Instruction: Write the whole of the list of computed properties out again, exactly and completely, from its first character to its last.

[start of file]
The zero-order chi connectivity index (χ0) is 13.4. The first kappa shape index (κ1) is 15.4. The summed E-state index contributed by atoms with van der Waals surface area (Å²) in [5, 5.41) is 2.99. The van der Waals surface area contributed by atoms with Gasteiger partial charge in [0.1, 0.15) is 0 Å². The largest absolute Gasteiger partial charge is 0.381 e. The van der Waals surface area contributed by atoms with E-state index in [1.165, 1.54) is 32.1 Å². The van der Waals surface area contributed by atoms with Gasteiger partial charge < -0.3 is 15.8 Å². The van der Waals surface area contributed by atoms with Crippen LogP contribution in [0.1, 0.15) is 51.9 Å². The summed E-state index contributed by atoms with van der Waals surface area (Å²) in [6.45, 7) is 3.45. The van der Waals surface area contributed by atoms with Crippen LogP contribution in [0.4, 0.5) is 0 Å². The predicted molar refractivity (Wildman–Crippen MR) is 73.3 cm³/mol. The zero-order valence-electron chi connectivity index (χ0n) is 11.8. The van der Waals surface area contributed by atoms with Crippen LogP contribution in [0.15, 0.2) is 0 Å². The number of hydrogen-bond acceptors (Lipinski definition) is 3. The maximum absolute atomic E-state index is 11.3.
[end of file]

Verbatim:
The zero-order chi connectivity index (χ0) is 13.4. The first kappa shape index (κ1) is 15.4. The summed E-state index contributed by atoms with van der Waals surface area (Å²) in [5, 5.41) is 2.99. The van der Waals surface area contributed by atoms with Gasteiger partial charge in [0.1, 0.15) is 0 Å². The largest absolute Gasteiger partial charge is 0.381 e. The van der Waals surface area contributed by atoms with E-state index in [1.165, 1.54) is 32.1 Å². The van der Waals surface area contributed by atoms with Gasteiger partial charge < -0.3 is 15.8 Å². The van der Waals surface area contributed by atoms with Crippen LogP contribution in [0.1, 0.15) is 51.9 Å². The summed E-state index contributed by atoms with van der Waals surface area (Å²) in [6.45, 7) is 3.45. The van der Waals surface area contributed by atoms with Crippen LogP contribution in [0.4, 0.5) is 0 Å². The predicted molar refractivity (Wildman–Crippen MR) is 73.3 cm³/mol. The zero-order valence-electron chi connectivity index (χ0n) is 11.8. The van der Waals surface area contributed by atoms with Crippen LogP contribution in [0.15, 0.2) is 0 Å². The number of hydrogen-bond acceptors (Lipinski definition) is 3. The maximum absolute atomic E-state index is 11.3.